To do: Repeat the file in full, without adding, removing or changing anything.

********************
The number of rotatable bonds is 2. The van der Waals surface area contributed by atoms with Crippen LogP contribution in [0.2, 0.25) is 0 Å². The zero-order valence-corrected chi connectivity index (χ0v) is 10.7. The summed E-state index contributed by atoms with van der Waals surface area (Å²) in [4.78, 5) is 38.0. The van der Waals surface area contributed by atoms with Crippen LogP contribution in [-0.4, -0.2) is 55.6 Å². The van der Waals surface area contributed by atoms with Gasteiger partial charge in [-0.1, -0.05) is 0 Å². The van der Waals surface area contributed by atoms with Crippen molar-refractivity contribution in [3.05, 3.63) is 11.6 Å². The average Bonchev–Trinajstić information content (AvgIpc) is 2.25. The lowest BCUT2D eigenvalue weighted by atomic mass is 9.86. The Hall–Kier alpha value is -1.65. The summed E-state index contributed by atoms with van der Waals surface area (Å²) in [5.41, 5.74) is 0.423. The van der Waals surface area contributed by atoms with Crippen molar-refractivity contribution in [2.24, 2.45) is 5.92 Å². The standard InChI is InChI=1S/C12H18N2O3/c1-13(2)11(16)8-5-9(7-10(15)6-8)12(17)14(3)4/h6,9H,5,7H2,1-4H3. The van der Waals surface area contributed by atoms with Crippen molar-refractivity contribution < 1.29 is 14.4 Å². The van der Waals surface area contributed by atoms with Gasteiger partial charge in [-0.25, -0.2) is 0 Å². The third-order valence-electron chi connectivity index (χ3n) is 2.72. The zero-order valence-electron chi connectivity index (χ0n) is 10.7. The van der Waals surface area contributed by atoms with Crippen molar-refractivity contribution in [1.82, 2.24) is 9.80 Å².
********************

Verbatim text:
The number of rotatable bonds is 2. The van der Waals surface area contributed by atoms with Crippen LogP contribution in [0.2, 0.25) is 0 Å². The zero-order valence-corrected chi connectivity index (χ0v) is 10.7. The summed E-state index contributed by atoms with van der Waals surface area (Å²) in [4.78, 5) is 38.0. The van der Waals surface area contributed by atoms with Crippen LogP contribution in [-0.4, -0.2) is 55.6 Å². The van der Waals surface area contributed by atoms with Gasteiger partial charge in [-0.1, -0.05) is 0 Å². The van der Waals surface area contributed by atoms with Crippen molar-refractivity contribution in [3.05, 3.63) is 11.6 Å². The average Bonchev–Trinajstić information content (AvgIpc) is 2.25. The lowest BCUT2D eigenvalue weighted by atomic mass is 9.86. The Hall–Kier alpha value is -1.65. The summed E-state index contributed by atoms with van der Waals surface area (Å²) in [5.41, 5.74) is 0.423. The van der Waals surface area contributed by atoms with Crippen molar-refractivity contribution in [2.24, 2.45) is 5.92 Å². The standard InChI is InChI=1S/C12H18N2O3/c1-13(2)11(16)8-5-9(7-10(15)6-8)12(17)14(3)4/h6,9H,5,7H2,1-4H3. The van der Waals surface area contributed by atoms with Crippen molar-refractivity contribution < 1.29 is 14.4 Å². The van der Waals surface area contributed by atoms with Gasteiger partial charge in [-0.25, -0.2) is 0 Å². The third-order valence-electron chi connectivity index (χ3n) is 2.72. The zero-order valence-electron chi connectivity index (χ0n) is 10.7. The van der Waals surface area contributed by atoms with Crippen molar-refractivity contribution in [1.82, 2.24) is 9.80 Å².